Michael Lington

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AllMusic Review by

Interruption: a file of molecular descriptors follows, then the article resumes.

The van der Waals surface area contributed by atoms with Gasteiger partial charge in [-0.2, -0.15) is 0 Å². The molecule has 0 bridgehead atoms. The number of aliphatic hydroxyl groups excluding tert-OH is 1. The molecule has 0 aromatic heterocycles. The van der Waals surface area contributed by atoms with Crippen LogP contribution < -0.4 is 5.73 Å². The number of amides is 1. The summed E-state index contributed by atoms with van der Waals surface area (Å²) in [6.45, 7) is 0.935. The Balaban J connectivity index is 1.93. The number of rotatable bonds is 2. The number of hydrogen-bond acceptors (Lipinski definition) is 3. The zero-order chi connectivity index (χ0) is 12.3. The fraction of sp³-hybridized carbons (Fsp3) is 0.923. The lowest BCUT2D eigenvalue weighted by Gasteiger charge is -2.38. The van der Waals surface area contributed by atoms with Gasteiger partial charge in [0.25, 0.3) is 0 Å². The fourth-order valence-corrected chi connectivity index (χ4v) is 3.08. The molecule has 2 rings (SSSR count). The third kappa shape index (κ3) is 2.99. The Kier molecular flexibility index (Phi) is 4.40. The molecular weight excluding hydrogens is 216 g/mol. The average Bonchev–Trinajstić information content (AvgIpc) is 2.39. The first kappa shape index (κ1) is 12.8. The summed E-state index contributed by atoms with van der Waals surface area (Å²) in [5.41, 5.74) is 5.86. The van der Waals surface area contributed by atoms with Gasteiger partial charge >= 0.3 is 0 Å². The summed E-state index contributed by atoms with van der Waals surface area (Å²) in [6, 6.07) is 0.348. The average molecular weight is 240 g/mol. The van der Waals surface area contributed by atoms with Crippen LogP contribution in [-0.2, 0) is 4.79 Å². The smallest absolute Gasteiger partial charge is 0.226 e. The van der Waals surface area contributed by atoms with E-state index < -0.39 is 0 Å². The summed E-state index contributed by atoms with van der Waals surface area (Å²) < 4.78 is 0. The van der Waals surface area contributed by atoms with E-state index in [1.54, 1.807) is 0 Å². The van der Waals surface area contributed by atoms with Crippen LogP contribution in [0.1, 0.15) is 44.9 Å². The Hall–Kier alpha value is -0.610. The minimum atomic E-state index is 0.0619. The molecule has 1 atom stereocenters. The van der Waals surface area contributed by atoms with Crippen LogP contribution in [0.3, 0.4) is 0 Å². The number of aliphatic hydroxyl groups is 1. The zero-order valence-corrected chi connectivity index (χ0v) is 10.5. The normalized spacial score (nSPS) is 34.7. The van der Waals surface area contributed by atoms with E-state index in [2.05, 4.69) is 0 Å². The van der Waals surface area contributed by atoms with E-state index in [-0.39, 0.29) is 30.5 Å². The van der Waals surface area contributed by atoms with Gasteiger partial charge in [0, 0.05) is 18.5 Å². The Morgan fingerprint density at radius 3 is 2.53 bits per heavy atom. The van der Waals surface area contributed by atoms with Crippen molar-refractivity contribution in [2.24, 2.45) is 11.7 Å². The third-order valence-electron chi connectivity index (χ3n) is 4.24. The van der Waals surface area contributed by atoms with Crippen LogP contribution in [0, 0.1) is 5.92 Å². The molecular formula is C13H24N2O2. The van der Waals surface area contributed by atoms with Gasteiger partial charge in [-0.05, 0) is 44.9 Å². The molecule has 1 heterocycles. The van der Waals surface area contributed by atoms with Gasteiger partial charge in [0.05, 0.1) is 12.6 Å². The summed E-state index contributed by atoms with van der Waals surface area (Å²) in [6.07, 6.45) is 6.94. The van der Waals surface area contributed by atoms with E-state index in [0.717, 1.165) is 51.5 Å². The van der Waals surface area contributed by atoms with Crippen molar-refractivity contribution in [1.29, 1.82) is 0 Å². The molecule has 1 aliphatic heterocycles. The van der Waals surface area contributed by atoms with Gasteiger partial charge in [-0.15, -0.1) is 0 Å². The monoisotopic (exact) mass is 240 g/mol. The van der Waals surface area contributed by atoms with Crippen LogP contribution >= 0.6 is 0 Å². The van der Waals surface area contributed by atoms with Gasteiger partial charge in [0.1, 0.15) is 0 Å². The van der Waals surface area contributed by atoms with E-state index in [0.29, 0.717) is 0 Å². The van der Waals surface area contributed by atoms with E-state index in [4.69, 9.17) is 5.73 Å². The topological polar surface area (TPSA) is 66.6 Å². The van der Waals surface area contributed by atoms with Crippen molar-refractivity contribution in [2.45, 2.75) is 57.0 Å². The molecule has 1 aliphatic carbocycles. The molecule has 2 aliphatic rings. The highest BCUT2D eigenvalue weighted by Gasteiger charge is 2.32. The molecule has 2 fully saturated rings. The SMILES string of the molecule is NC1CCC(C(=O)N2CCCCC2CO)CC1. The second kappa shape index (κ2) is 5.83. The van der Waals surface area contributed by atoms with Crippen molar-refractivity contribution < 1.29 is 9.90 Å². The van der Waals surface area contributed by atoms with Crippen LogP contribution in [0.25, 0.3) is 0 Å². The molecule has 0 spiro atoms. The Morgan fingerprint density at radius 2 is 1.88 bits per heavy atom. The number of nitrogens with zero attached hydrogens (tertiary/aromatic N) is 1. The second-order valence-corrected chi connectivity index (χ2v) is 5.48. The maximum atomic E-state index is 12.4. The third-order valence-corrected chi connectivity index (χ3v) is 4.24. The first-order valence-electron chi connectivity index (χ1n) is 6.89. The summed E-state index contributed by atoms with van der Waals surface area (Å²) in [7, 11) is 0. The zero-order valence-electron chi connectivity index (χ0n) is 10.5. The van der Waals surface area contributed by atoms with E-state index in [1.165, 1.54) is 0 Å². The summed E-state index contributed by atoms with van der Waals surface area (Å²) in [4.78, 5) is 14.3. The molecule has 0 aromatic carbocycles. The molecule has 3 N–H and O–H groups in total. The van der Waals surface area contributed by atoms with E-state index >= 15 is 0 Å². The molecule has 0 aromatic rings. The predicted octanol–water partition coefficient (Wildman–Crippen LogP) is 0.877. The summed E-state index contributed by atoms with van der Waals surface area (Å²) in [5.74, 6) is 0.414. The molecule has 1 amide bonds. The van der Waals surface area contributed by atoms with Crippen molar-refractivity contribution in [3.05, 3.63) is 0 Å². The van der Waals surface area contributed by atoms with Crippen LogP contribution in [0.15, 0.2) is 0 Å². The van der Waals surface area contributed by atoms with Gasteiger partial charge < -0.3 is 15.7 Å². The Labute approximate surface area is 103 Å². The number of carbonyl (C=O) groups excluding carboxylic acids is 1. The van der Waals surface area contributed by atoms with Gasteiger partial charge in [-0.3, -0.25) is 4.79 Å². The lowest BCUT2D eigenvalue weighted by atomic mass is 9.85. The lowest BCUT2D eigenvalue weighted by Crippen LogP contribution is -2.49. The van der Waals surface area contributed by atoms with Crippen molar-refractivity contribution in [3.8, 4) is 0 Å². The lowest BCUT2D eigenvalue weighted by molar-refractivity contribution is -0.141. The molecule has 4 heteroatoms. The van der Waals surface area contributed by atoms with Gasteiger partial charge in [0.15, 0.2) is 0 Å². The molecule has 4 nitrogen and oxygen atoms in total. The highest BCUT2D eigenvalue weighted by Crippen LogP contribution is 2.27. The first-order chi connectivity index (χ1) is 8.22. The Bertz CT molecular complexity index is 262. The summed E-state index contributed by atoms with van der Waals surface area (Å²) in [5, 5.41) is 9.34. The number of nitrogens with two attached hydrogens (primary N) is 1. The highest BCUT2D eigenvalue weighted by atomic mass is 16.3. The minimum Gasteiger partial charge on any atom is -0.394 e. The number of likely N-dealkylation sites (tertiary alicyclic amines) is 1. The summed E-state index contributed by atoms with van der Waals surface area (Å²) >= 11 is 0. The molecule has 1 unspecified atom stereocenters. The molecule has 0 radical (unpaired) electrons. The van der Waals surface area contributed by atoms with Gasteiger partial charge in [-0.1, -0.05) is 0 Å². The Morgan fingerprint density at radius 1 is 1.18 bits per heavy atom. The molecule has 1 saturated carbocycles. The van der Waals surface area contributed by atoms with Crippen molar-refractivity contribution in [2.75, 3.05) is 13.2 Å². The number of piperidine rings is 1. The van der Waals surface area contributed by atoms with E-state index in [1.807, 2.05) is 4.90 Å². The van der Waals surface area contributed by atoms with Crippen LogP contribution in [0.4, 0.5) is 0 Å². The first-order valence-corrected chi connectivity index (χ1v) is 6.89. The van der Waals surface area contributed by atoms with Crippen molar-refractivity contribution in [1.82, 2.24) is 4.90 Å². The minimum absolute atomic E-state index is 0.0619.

Michael Lington's ironic inclusion of a Randy Crawford vocal version of Burt Bachrach's "Message to Michael" on the saxman's debut offers an open invitation for smooth jazz fans to tell him what we think. The message we send might begin positively: it's a tough crowd competing with Boney James, Warren Hill and Dave Koz, so it's a great idea to enhance your intensely soaring, doubled sax melody on "Twice in a Lifetime" with the gently drifting flugelhorn of Tony Guerrero. It's also a sharp call to take a torchy harmony role behind Brad Cole's dark toned keyboard melody over the pitter-patter percussion on "P.J. (Pamela Jean). Oh, and balancing more pedestrian funk jams like "Too Good to Be True" with the much more intoxicating Brazilian rhythms of "Por Do Sol (Sunset)" helps keep our interest. On that tune, Lington's edgy alto weaves in and out of jittery acoustic guitar lines in a perfect blend of pop balladry and exotica. It's kind of a mixed bag otherwise -- an easygoing but unremarkable take on the R&B classic "Love Won't Let Me Wait," a Kenny G-like soprano line finding a few sparkling moments between the verses of the pretty vocal ballad "Everlasting Love." Lington approaches the power balladry of Warren Hill on one of the best genre ballads in a long time, "Sarai." Overall, the message is that while Lington makes for a powerful, very likable, and sometimes imaginative new voice on the scene, he's not yet offering enough uniqueness to rise high amidst the veterans. Let's hope he takes the message to heart and develops the great potential that's already evident.

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